Yesterday’s guest on NPR’s Radio West was Fred Newman, the extraordinary sound effects artist who uses his voice to do all of the effects for traveling shows of A Prairie Home Companion (can you tell I grew up on public radio?), and he said something fascinating that seemed directly applicable to GMing.
As a GM, I know that my voice is my primary tool in running a session, and in making that session fun. That’s pretty obvious, really. But knowing it instinctively and actually considering it are two different things, and before hearing Fred’s comment, I had never thought of it in those terms.
I’m paraphrasing, but what Fred said boiled down to this: When you’re watching a movie and you’re scared, don’t cover your eyes — instead, cover your ears and just watch the action. Why? Because the images are telling you what’s going on, but all the emotion is in the soundtrack, from the sounds and the voices of the actors to the score itself.
Think about that for a moment in terms of GMing. All of the emotion is in the soundtrack. As GMs, what do we do? Describe what happens in the game world, and act out the parts of the NPCs. It’s all sound-based.
And what don’t we do, with occasional exceptions? Provide visuals. Even when we do show photos or hand out maps, that only accounts for a tiny percentage of the amount of time we spend talking and describing stuff.
Assuming Fred’s right about all the emotion being in the soundtrack — and while I haven’t tested it by putting on a horror movie, I definitely see (no pun intended) what he’s getting at — that suggests a couple of things.
First, that we as GMs have a tremendous tool available to us that, at least based on my own experience, we don’t always take full advantage of: our voices, and the emotion and intensity that we can convey in our descriptions and acting.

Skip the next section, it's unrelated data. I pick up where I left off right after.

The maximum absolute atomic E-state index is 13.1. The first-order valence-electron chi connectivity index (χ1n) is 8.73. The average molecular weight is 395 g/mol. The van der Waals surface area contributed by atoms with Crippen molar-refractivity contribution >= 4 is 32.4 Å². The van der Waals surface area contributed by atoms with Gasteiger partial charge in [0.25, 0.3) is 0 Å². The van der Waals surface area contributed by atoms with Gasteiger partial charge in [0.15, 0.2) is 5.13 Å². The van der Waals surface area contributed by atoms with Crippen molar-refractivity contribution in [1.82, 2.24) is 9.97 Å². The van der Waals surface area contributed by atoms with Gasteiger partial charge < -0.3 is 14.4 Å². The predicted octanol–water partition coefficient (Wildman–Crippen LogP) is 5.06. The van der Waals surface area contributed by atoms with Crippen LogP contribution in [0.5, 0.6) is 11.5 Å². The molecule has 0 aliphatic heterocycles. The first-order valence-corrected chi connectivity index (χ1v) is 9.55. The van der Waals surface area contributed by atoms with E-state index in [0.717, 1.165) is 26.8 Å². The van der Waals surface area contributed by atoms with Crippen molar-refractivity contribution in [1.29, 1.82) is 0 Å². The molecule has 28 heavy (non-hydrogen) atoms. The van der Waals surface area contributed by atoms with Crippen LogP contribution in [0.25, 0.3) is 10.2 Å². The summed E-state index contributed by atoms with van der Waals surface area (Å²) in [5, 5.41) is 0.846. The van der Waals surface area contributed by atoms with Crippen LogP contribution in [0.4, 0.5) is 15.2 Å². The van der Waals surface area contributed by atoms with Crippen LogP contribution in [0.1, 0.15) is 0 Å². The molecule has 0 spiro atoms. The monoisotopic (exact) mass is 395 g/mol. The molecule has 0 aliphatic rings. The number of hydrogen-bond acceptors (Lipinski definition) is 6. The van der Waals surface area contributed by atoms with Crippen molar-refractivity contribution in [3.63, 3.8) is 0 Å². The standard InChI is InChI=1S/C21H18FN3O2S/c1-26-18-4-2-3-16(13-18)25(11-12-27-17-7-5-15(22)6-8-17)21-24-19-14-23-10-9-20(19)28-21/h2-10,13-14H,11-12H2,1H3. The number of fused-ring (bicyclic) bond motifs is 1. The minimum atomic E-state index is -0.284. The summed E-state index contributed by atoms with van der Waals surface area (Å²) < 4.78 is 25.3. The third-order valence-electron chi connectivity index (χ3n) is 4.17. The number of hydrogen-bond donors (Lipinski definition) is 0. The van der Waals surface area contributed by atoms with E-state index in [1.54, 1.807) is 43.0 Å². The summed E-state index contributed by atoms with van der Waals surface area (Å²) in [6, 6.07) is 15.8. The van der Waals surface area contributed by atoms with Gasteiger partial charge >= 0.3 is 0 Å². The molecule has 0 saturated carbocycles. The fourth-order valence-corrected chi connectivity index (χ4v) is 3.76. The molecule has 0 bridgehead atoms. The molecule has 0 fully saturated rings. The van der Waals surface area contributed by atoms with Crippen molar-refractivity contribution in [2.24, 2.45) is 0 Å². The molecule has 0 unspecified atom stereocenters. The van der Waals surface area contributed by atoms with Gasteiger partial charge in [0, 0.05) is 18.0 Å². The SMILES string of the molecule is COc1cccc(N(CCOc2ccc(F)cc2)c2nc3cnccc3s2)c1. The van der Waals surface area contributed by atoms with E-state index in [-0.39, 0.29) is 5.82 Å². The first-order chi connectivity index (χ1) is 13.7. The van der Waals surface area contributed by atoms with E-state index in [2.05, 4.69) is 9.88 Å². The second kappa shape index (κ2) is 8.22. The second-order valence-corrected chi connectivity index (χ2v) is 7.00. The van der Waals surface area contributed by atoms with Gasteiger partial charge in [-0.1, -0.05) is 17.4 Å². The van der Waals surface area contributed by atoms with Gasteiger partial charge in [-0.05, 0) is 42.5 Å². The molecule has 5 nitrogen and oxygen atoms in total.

Something else Fred mentioned on the show was how much of an impact doing even a few rudimentary sound effects while telling a story (his example was reading to your kids) can have on what the audience gets out of it, and how much fun you have telling it. I occasionally make whistling wind noises or creaking door sounds when I GM, but not all that often — and that seems like a pretty big missed opportunity.
The second thing I took away from Fred’s comment was that unlike films, we don’t have visuals to rely on to get across the basics — what’s happening in a scene, what everyone looks like, how far apart the PCs are, etc. I know that’s blindingly obvious (again, no pun intended), but when you tie it back into using sound effects more and the emotional impact of voices and sound in general, it only increases the importance of getting the vocal side of things right.
Instead of just describing a room, for example, why not make a small sound effect or two to convey the atmosphere? Or change your vocal delivery to match the mood you’re going for in the scene?
Instead of just doing NPC voices (always a fun GMing technique), why not consider the emotional impact of the dialogue itself? And if you usually only do voices for important NPCs, why not spread the love and give minor NPCs their own inflections and speech patterns as well?
That’s some of what comes to mind for me when I think about Fred’s insight as it relates to GMing. Am I just rambling, or am I onto something here?